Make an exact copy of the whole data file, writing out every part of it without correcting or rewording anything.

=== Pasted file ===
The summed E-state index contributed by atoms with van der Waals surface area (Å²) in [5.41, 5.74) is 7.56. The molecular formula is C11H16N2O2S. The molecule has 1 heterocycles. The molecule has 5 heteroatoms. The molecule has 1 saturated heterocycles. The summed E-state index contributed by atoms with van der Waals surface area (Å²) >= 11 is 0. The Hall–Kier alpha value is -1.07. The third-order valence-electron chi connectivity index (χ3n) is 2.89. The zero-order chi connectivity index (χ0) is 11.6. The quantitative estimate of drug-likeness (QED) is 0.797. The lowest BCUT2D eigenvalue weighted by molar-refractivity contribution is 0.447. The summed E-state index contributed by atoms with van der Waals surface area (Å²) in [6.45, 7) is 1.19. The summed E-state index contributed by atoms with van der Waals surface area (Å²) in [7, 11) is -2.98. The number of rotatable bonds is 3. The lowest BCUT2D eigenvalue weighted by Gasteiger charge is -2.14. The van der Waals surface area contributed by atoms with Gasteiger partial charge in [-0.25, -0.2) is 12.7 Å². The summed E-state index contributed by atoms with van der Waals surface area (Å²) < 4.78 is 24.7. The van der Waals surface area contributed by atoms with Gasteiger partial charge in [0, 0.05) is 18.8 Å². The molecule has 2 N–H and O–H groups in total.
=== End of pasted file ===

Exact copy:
The summed E-state index contributed by atoms with van der Waals surface area (Å²) in [5.41, 5.74) is 7.56. The molecular formula is C11H16N2O2S. The molecule has 1 heterocycles. The molecule has 5 heteroatoms. The molecule has 1 saturated heterocycles. The summed E-state index contributed by atoms with van der Waals surface area (Å²) >= 11 is 0. The Hall–Kier alpha value is -1.07. The third-order valence-electron chi connectivity index (χ3n) is 2.89. The zero-order chi connectivity index (χ0) is 11.6. The quantitative estimate of drug-likeness (QED) is 0.797. The lowest BCUT2D eigenvalue weighted by molar-refractivity contribution is 0.447. The summed E-state index contributed by atoms with van der Waals surface area (Å²) in [6.45, 7) is 1.19. The summed E-state index contributed by atoms with van der Waals surface area (Å²) in [7, 11) is -2.98. The number of rotatable bonds is 3. The lowest BCUT2D eigenvalue weighted by Gasteiger charge is -2.14. The van der Waals surface area contributed by atoms with Gasteiger partial charge in [-0.25, -0.2) is 12.7 Å². The summed E-state index contributed by atoms with van der Waals surface area (Å²) < 4.78 is 24.7. The van der Waals surface area contributed by atoms with Gasteiger partial charge in [0, 0.05) is 18.8 Å². The molecule has 2 N–H and O–H groups in total.